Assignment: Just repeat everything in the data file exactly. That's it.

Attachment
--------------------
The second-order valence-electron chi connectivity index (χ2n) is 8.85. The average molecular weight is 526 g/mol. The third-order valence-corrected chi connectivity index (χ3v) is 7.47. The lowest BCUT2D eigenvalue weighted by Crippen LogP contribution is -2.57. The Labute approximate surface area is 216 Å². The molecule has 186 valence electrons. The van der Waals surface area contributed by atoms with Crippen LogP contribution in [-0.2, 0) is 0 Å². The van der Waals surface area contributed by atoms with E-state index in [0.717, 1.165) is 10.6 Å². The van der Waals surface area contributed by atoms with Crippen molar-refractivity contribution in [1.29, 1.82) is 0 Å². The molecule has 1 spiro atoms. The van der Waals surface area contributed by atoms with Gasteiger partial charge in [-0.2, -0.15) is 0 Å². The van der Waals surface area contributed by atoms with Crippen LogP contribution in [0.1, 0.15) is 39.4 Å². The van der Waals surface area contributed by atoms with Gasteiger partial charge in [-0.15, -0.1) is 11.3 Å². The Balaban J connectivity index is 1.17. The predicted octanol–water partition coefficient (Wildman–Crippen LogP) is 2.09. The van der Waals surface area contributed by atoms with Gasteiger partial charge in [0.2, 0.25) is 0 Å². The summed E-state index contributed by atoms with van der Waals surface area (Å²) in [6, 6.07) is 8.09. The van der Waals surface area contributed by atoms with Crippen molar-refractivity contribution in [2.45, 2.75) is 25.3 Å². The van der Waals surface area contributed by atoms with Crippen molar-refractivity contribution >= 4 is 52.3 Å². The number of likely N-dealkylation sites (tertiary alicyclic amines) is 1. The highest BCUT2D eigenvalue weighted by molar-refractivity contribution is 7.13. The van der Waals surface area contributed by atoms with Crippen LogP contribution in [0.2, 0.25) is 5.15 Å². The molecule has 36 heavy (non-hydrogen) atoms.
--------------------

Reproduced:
The second-order valence-electron chi connectivity index (χ2n) is 8.85. The average molecular weight is 526 g/mol. The third-order valence-corrected chi connectivity index (χ3v) is 7.47. The lowest BCUT2D eigenvalue weighted by Crippen LogP contribution is -2.57. The Labute approximate surface area is 216 Å². The molecule has 186 valence electrons. The van der Waals surface area contributed by atoms with Crippen LogP contribution in [-0.2, 0) is 0 Å². The van der Waals surface area contributed by atoms with E-state index in [0.717, 1.165) is 10.6 Å². The van der Waals surface area contributed by atoms with Crippen molar-refractivity contribution in [1.29, 1.82) is 0 Å². The molecule has 1 spiro atoms. The van der Waals surface area contributed by atoms with Gasteiger partial charge in [-0.2, -0.15) is 0 Å². The van der Waals surface area contributed by atoms with Crippen LogP contribution in [0.1, 0.15) is 39.4 Å². The van der Waals surface area contributed by atoms with Gasteiger partial charge in [-0.15, -0.1) is 11.3 Å². The Balaban J connectivity index is 1.17. The predicted octanol–water partition coefficient (Wildman–Crippen LogP) is 2.09. The van der Waals surface area contributed by atoms with Gasteiger partial charge in [0.2, 0.25) is 0 Å². The summed E-state index contributed by atoms with van der Waals surface area (Å²) in [6, 6.07) is 8.09. The van der Waals surface area contributed by atoms with Crippen molar-refractivity contribution in [2.45, 2.75) is 25.3 Å². The van der Waals surface area contributed by atoms with Crippen molar-refractivity contribution >= 4 is 52.3 Å². The number of likely N-dealkylation sites (tertiary alicyclic amines) is 1. The highest BCUT2D eigenvalue weighted by molar-refractivity contribution is 7.13. The van der Waals surface area contributed by atoms with Crippen LogP contribution in [0.2, 0.25) is 5.15 Å². The molecule has 36 heavy (non-hydrogen) atoms.